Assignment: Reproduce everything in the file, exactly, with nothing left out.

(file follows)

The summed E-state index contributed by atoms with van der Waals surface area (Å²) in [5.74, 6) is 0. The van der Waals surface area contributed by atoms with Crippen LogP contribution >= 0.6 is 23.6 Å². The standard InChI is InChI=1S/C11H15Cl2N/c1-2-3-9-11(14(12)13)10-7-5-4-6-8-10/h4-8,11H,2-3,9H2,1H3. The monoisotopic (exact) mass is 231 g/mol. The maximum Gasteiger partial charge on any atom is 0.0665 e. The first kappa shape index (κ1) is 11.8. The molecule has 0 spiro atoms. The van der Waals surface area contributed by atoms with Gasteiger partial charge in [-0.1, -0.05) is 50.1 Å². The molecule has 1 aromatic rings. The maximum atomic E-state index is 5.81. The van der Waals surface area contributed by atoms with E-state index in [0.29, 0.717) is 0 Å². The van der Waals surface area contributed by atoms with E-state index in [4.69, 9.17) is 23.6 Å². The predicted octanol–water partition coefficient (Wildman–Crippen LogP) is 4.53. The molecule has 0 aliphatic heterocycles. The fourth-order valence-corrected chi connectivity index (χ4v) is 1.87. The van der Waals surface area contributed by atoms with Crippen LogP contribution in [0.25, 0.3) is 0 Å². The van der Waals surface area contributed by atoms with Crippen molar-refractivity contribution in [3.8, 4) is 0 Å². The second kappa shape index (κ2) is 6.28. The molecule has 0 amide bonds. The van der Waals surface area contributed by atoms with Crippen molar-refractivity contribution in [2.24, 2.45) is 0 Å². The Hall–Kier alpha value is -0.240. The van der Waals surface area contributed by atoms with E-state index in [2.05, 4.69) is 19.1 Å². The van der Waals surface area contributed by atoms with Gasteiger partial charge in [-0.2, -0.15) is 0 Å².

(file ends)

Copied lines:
The summed E-state index contributed by atoms with van der Waals surface area (Å²) in [5.74, 6) is 0. The van der Waals surface area contributed by atoms with Crippen LogP contribution >= 0.6 is 23.6 Å². The standard InChI is InChI=1S/C11H15Cl2N/c1-2-3-9-11(14(12)13)10-7-5-4-6-8-10/h4-8,11H,2-3,9H2,1H3. The monoisotopic (exact) mass is 231 g/mol. The maximum Gasteiger partial charge on any atom is 0.0665 e. The first kappa shape index (κ1) is 11.8. The molecule has 0 spiro atoms. The van der Waals surface area contributed by atoms with Gasteiger partial charge in [-0.1, -0.05) is 50.1 Å². The molecule has 1 aromatic rings. The maximum atomic E-state index is 5.81. The van der Waals surface area contributed by atoms with E-state index in [0.29, 0.717) is 0 Å². The van der Waals surface area contributed by atoms with E-state index in [4.69, 9.17) is 23.6 Å². The predicted octanol–water partition coefficient (Wildman–Crippen LogP) is 4.53. The molecule has 0 aliphatic heterocycles. The fourth-order valence-corrected chi connectivity index (χ4v) is 1.87. The van der Waals surface area contributed by atoms with Crippen LogP contribution in [0.25, 0.3) is 0 Å². The van der Waals surface area contributed by atoms with Crippen molar-refractivity contribution in [3.8, 4) is 0 Å². The second kappa shape index (κ2) is 6.28. The molecule has 0 amide bonds. The van der Waals surface area contributed by atoms with Crippen molar-refractivity contribution in [2.24, 2.45) is 0 Å². The Hall–Kier alpha value is -0.240. The van der Waals surface area contributed by atoms with E-state index in [2.05, 4.69) is 19.1 Å². The van der Waals surface area contributed by atoms with Gasteiger partial charge in [-0.2, -0.15) is 0 Å².